all of those companies, especially Aloha, have a lot of balls saying any such thing!

Let them utilize at least 50% of what they've got before them come back to the table for more spectrum!

Unlicensed is where the future is....
(509) 982-2181                                   Equipment sales
(408) 907-6910 (Vonage)                    Consulting services
42846865 (icq)                                    And I run my own wisp!

----- Original Message ----- From: "Dawn DiPietro" <[EMAIL PROTECTED]>
To: "WISPA General List" <>
Sent: Thursday, January 25, 2007 4:07 AM
Subject: [WISPA] More debate over the 700MHz spectrum..

High-tech interests come out against increased spectrum for public safety

By Jeffrey Silva
Story posted: January 23, 2007 - 1:46 pm EDT

Mobile-phone and high-tech sectors urged the new Democratic-led Congress to oppose any effort to dilute the pool of auction-bound 700 MHz spectrum, a major portion of which is being sought by public safety advocates.

“The American public wants Congress to work in a bi-partisan manner to ensure that the most innovative communications technologies are made available as early and widely as possible,” said Jeff Connaughton, executive director of the High Tech DTV Coalition. “Congress took a tremendous stride towards a new communications future when it passed DTV legislation into law last year. The High Tech DTV Coalition will continue working to ensure that the goals of that legislation are realized, including the February 17, 2009 transition deadline and the January 2008 auction plans.”

The High Tech DTV Coalition wrote a letter to Capitol Hill on the issue, and the letter was signed by cellular trade group CTIA, Qualcomm Inc., Verizon Wireless, Aloha Partners, Alcatel-Lucent, Cisco Systems Inc., Intel Corp., Texas Instruments Inc. and others in the high-tech space.

The letter could be the start of a broader industry campaign to counter lobbying by Cyren Call Communications Corp. and public-safety organizations to set aside for public safety half of the 60 megahertz in the 700 MHz band set for auction.

Public-safety organizations say they need an additional 30 megahertz of spectrum to supplement 24 megahertz in the 700 MHz band already coming their way. They propose the creation of a pubic-safety broadband trust to oversee the construction of a nationwide, interoperable broadband wireless network that commercial entities would build and share with first responders. The Federal Communications Commission has proposed that half of public safety’s new 24 megahertz of spectrum be devoted to broadband under a public-private partnership similar to that pitched by the first responder lobby.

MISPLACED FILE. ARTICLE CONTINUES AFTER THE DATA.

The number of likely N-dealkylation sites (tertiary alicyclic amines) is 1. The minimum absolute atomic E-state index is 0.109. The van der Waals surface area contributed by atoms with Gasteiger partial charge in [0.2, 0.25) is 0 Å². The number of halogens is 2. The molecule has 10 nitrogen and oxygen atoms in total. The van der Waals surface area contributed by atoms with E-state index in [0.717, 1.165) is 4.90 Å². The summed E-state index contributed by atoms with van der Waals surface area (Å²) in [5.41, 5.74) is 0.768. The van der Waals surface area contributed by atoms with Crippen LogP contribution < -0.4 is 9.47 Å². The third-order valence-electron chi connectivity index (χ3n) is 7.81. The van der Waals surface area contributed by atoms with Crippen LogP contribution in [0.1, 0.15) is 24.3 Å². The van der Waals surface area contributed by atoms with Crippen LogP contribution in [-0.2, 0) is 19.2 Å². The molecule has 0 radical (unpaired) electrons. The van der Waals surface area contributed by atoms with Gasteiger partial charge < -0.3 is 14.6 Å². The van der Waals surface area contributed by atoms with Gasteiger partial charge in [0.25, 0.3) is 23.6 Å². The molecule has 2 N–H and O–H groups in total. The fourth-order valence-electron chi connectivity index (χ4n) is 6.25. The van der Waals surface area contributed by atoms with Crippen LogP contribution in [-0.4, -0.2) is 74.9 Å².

The Congressional Budget Office estimates the 60 megahertz of spectrum headed for auction could fetch $12.5 billion. Public-safety officials lobbying Congress have proposed raising $5 billion for the U.S. Treasury by using revenues from commercial users and through the assistance of federal loan guarantees like those previously made available to airline, shipping, pipelines and automotive industries.

Hanging overhead is growing concern over practical aspects of the transition from analog to digital TV, which is what would make the 700 MHz spectrum available. Several House GOP lawmakers introduced legislation yesterday to make the American public more aware of the coming changes through better outreach by industry and the federal government.

The National Telecommunications and Information Administration, a Commerce Department unit that advises the White House on telecom policy and manages federal government spectrum, has the lead in educating the public. The agency plans to dispense vouchers to subsidize the cost of digital-to-analog converter boxes.

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